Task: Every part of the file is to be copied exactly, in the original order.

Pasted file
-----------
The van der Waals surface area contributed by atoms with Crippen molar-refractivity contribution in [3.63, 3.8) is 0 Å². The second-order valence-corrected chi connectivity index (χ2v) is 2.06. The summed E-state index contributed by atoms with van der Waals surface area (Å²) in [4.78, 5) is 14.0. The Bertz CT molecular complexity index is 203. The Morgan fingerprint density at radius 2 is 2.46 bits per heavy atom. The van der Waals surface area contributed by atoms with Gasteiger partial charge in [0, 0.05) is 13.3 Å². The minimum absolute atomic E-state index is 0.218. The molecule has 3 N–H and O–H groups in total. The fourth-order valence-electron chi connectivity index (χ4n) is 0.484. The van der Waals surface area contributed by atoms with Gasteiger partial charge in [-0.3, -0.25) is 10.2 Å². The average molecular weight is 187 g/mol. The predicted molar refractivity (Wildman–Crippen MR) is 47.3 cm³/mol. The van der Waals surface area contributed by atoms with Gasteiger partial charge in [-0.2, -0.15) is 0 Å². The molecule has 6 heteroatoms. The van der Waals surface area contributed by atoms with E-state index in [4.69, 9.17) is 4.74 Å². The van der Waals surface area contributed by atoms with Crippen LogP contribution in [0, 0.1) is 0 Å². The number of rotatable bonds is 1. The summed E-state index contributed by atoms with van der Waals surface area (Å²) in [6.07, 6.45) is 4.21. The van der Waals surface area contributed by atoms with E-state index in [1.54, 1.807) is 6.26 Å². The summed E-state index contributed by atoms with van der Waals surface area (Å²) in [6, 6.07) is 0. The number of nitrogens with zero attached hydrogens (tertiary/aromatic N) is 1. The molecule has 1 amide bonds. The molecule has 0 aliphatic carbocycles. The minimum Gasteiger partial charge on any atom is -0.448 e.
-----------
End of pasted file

The van der Waals surface area contributed by atoms with Crippen molar-refractivity contribution in [3.63, 3.8) is 0 Å². The second-order valence-corrected chi connectivity index (χ2v) is 2.06. The summed E-state index contributed by atoms with van der Waals surface area (Å²) in [4.78, 5) is 14.0. The Bertz CT molecular complexity index is 203. The Morgan fingerprint density at radius 2 is 2.46 bits per heavy atom. The van der Waals surface area contributed by atoms with Gasteiger partial charge in [0, 0.05) is 13.3 Å². The minimum absolute atomic E-state index is 0.218. The molecule has 3 N–H and O–H groups in total. The fourth-order valence-electron chi connectivity index (χ4n) is 0.484. The van der Waals surface area contributed by atoms with Gasteiger partial charge in [-0.3, -0.25) is 10.2 Å². The average molecular weight is 187 g/mol. The predicted molar refractivity (Wildman–Crippen MR) is 47.3 cm³/mol. The van der Waals surface area contributed by atoms with Gasteiger partial charge in [-0.2, -0.15) is 0 Å². The molecule has 6 heteroatoms. The van der Waals surface area contributed by atoms with E-state index in [4.69, 9.17) is 4.74 Å². The van der Waals surface area contributed by atoms with Crippen LogP contribution in [0, 0.1) is 0 Å². The number of rotatable bonds is 1. The summed E-state index contributed by atoms with van der Waals surface area (Å²) in [6.07, 6.45) is 4.21. The van der Waals surface area contributed by atoms with E-state index in [1.54, 1.807) is 6.26 Å². The summed E-state index contributed by atoms with van der Waals surface area (Å²) in [6, 6.07) is 0. The number of nitrogens with zero attached hydrogens (tertiary/aromatic N) is 1. The molecule has 1 amide bonds. The molecule has 0 aliphatic carbocycles. The minimum Gasteiger partial charge on any atom is -0.448 e.